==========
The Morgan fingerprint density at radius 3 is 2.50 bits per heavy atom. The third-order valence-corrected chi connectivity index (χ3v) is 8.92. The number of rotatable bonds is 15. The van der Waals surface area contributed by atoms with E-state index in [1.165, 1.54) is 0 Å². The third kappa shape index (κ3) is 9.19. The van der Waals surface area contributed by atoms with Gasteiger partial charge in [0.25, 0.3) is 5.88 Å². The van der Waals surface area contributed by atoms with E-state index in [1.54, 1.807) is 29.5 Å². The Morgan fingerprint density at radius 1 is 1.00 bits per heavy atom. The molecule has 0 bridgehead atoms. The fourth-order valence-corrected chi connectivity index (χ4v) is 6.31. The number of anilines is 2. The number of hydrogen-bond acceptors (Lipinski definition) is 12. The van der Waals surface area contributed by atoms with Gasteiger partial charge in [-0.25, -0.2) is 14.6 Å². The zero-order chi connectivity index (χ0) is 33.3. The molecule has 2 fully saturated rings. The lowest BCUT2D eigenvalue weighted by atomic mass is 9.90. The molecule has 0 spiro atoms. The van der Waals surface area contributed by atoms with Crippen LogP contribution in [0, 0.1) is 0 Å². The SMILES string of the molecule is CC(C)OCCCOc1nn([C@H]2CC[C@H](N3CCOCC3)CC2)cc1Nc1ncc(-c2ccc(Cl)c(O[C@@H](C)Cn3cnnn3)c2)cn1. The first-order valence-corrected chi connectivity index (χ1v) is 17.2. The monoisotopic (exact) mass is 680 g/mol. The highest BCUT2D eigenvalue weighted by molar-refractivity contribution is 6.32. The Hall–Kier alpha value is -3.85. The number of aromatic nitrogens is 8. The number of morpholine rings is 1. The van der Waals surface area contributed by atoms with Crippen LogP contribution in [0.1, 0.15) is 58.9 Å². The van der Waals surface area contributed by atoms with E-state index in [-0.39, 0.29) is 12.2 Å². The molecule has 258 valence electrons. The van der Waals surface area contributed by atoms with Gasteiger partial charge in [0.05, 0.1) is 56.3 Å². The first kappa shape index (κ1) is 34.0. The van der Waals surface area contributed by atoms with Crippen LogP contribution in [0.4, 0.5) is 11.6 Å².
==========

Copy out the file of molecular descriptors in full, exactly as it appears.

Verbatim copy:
The Morgan fingerprint density at radius 3 is 2.50 bits per heavy atom. The third-order valence-corrected chi connectivity index (χ3v) is 8.92. The number of rotatable bonds is 15. The van der Waals surface area contributed by atoms with E-state index in [1.165, 1.54) is 0 Å². The third kappa shape index (κ3) is 9.19. The van der Waals surface area contributed by atoms with Gasteiger partial charge in [0.25, 0.3) is 5.88 Å². The van der Waals surface area contributed by atoms with E-state index in [1.54, 1.807) is 29.5 Å². The Morgan fingerprint density at radius 1 is 1.00 bits per heavy atom. The molecule has 0 bridgehead atoms. The fourth-order valence-corrected chi connectivity index (χ4v) is 6.31. The number of anilines is 2. The number of hydrogen-bond acceptors (Lipinski definition) is 12. The van der Waals surface area contributed by atoms with Gasteiger partial charge in [-0.25, -0.2) is 14.6 Å². The zero-order chi connectivity index (χ0) is 33.3. The molecule has 2 fully saturated rings. The lowest BCUT2D eigenvalue weighted by atomic mass is 9.90. The molecule has 0 spiro atoms. The van der Waals surface area contributed by atoms with Crippen LogP contribution in [0, 0.1) is 0 Å². The SMILES string of the molecule is CC(C)OCCCOc1nn([C@H]2CC[C@H](N3CCOCC3)CC2)cc1Nc1ncc(-c2ccc(Cl)c(O[C@@H](C)Cn3cnnn3)c2)cn1. The first-order valence-corrected chi connectivity index (χ1v) is 17.2. The monoisotopic (exact) mass is 680 g/mol. The highest BCUT2D eigenvalue weighted by molar-refractivity contribution is 6.32. The Hall–Kier alpha value is -3.85. The number of aromatic nitrogens is 8. The number of morpholine rings is 1. The van der Waals surface area contributed by atoms with Crippen LogP contribution in [0.1, 0.15) is 58.9 Å². The van der Waals surface area contributed by atoms with E-state index in [-0.39, 0.29) is 12.2 Å². The molecule has 258 valence electrons. The van der Waals surface area contributed by atoms with Gasteiger partial charge in [0.05, 0.1) is 56.3 Å². The first kappa shape index (κ1) is 34.0. The van der Waals surface area contributed by atoms with Crippen LogP contribution in [0.4, 0.5) is 11.6 Å².